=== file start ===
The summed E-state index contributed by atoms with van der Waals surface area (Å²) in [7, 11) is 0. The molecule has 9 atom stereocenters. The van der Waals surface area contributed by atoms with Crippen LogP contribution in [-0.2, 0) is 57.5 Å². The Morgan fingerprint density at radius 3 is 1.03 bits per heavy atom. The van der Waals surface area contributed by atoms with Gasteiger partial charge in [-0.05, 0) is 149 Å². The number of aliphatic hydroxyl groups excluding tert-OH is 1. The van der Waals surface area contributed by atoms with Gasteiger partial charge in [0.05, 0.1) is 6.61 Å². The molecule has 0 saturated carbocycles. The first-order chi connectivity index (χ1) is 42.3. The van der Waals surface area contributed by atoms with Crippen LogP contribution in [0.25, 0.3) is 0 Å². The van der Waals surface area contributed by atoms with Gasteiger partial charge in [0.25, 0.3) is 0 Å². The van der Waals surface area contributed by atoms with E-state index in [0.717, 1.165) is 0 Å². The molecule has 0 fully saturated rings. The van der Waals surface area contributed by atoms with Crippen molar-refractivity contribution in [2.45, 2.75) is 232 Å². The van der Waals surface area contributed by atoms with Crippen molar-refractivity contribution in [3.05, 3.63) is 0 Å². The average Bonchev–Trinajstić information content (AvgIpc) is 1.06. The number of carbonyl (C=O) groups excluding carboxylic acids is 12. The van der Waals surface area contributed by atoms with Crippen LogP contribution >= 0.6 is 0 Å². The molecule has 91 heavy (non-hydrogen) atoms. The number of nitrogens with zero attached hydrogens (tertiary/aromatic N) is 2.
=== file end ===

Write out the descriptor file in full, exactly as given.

The summed E-state index contributed by atoms with van der Waals surface area (Å²) in [7, 11) is 0. The molecule has 9 atom stereocenters. The van der Waals surface area contributed by atoms with Crippen LogP contribution in [-0.2, 0) is 57.5 Å². The Morgan fingerprint density at radius 3 is 1.03 bits per heavy atom. The van der Waals surface area contributed by atoms with Gasteiger partial charge in [-0.05, 0) is 149 Å². The number of aliphatic hydroxyl groups excluding tert-OH is 1. The van der Waals surface area contributed by atoms with Gasteiger partial charge in [0.05, 0.1) is 6.61 Å². The molecule has 0 saturated carbocycles. The first-order chi connectivity index (χ1) is 42.3. The van der Waals surface area contributed by atoms with Crippen LogP contribution in [0.25, 0.3) is 0 Å². The van der Waals surface area contributed by atoms with Gasteiger partial charge in [0.25, 0.3) is 0 Å². The van der Waals surface area contributed by atoms with E-state index in [0.717, 1.165) is 0 Å². The molecule has 0 fully saturated rings. The van der Waals surface area contributed by atoms with Crippen molar-refractivity contribution in [2.45, 2.75) is 232 Å². The van der Waals surface area contributed by atoms with Crippen molar-refractivity contribution in [3.05, 3.63) is 0 Å². The average Bonchev–Trinajstić information content (AvgIpc) is 1.06. The number of carbonyl (C=O) groups excluding carboxylic acids is 12. The van der Waals surface area contributed by atoms with Crippen LogP contribution >= 0.6 is 0 Å². The molecule has 91 heavy (non-hydrogen) atoms. The number of nitrogens with zero attached hydrogens (tertiary/aromatic N) is 2.